In response to a recent idle query, I have had a play with Google Maps and come up with a rough figure for the number of miles I have travelled as University Liaison Officer. If this is of interest, I have placed a mileometer in the sidebar to the right and will try to update this from time to time. The current figure is 7545 after nearly 9 months of travel.
You're reading: Travels in a Mathematical World
The following report is my report in Mathematics Today August.
The thought may or may not be welcome during the summer break, but the new intake of undergraduates will arrive shortly and my thoughts turn to engaging them with the IMA. A number of universities send out information to incoming students after A-Level results but before they arrive at university. I have received offers from some of the universities I have visited to include a letter from me in that mailing.
This letter will encourage students to participate in mathematical activities outside of their studies through that university (departmental events and undergraduate societies) and more widely through the IMA (Branches, Younger Mathematicians Conference and the overarching “Mathematics” conference). Of course, this will also promote student membership and resources such as the MathsCareers website.
Student members get access to the benefits of IMA membership at the much reduced rate of £10. I believe it could be useful to a university to have an undergraduate body with a good number of student members. Such a university will have a proportion of the undergraduate population receiving Mathematics Today and the eBulletin, and invitations to Branch events and IMA conferences. Such students are also demonstrating an inclination towards keeping in touch with the mathematics community and to their professional development as mathematicians beyond their studies. Such an arrangement would hopefully encourage a strong mathematical culture amongst the undergraduate body (more of which in the Student Section) and be beneficial for graduates.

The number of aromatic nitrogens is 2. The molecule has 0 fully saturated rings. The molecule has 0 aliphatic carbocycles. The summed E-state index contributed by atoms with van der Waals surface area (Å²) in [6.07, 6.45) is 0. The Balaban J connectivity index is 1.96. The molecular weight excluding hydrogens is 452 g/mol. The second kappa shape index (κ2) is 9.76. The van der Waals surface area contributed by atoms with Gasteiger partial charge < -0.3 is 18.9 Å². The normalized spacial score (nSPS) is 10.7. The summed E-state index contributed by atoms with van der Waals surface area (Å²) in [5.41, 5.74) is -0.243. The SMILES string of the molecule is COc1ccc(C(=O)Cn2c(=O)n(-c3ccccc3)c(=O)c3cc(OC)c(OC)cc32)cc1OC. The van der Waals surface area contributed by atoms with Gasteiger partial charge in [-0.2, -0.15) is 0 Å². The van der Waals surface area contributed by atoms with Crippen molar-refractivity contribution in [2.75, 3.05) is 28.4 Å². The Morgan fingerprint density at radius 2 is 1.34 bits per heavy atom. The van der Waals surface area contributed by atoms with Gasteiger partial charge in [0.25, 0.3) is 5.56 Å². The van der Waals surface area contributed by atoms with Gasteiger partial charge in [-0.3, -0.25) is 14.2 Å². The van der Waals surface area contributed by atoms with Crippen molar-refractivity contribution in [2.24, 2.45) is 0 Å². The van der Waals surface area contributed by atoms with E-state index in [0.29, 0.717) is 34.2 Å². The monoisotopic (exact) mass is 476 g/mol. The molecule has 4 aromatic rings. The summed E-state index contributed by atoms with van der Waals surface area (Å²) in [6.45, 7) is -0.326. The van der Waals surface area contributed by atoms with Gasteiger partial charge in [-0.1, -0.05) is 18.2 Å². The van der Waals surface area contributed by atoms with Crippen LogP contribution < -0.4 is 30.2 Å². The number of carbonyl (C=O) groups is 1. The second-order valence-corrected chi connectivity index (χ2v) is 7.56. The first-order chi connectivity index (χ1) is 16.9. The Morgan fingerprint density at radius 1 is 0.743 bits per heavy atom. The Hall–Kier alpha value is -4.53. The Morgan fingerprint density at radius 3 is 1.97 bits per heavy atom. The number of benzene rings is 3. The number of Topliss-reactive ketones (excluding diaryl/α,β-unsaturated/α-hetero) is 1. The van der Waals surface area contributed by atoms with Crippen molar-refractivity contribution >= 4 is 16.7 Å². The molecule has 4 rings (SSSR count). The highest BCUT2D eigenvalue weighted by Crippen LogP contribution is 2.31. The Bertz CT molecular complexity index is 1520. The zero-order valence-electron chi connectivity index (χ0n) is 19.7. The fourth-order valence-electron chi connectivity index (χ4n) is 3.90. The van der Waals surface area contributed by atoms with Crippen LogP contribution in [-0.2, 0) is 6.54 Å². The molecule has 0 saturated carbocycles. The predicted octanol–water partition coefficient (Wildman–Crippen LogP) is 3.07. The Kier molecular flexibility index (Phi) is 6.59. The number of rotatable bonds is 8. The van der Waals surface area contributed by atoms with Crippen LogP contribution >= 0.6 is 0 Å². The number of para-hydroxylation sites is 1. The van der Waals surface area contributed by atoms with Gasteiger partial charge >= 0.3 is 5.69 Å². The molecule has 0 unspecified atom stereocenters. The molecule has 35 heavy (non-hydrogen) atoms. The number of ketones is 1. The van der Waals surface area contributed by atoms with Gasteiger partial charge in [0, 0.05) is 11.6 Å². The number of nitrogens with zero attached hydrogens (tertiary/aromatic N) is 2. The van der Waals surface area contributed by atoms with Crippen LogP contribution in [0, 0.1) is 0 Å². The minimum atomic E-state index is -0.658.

If you are willing to distribute this letter to your students please get in touch (firstname.lastname@example.org) and I will arrange to send you some copies.
Activities May-June 2008
In May I went to the University of Manchester for the Manchester Research Students Conference, a conference for research students with the interesting idea that talks are used to learn about an area of mathematics outside your own research. I also visited Cardiff for the Eighth Younger Mathematicians Conference; a popular event which I believe was enjoyed by all.
In June I attended the launch of the new West of England Branch at Kingswood School in Bath. This was a talk by Chris Budd on the theme of his article in the popular Industrial Mathematics special issue of Mathematics Today (February 2008) and was well attended. I spend some time at the University of Greenwich and I have just received a t-shirt from the MathSoc there. A set were printed with a grant from the IMA which will give the MathSoc increased awareness and will be sold to fund a print run of the revived MathSoc newsletter, ‘Prime Times’ and a further print run of t-shirts.
I visited the University of Oxford for the post-exams Maths Options Fair. This event was well attended and I handed students a sheet of information on the IMA and a copy of the article “Careers for Mathematicians” by Sue Briault from the student section of Mathematics Today June1. I attended a Maths, Stats and OR Network workshop on Graduate and Employability Skills, hosted by Dr. Stephen Hibberd at the Centre for Integrative Learning, University of Nottingham. This was an interesting and lively day and I met many enthusiastic workers in this area.
June also brought the Presidential Address of Prof. David Abrahams at the Royal Society, and I would encourage you to look out for this as he tours around the Branches. I rounded off June at the European Consortium for Mathematics in Industry – ECMI 2008 Conference, where I attended the opening day and welcome reception.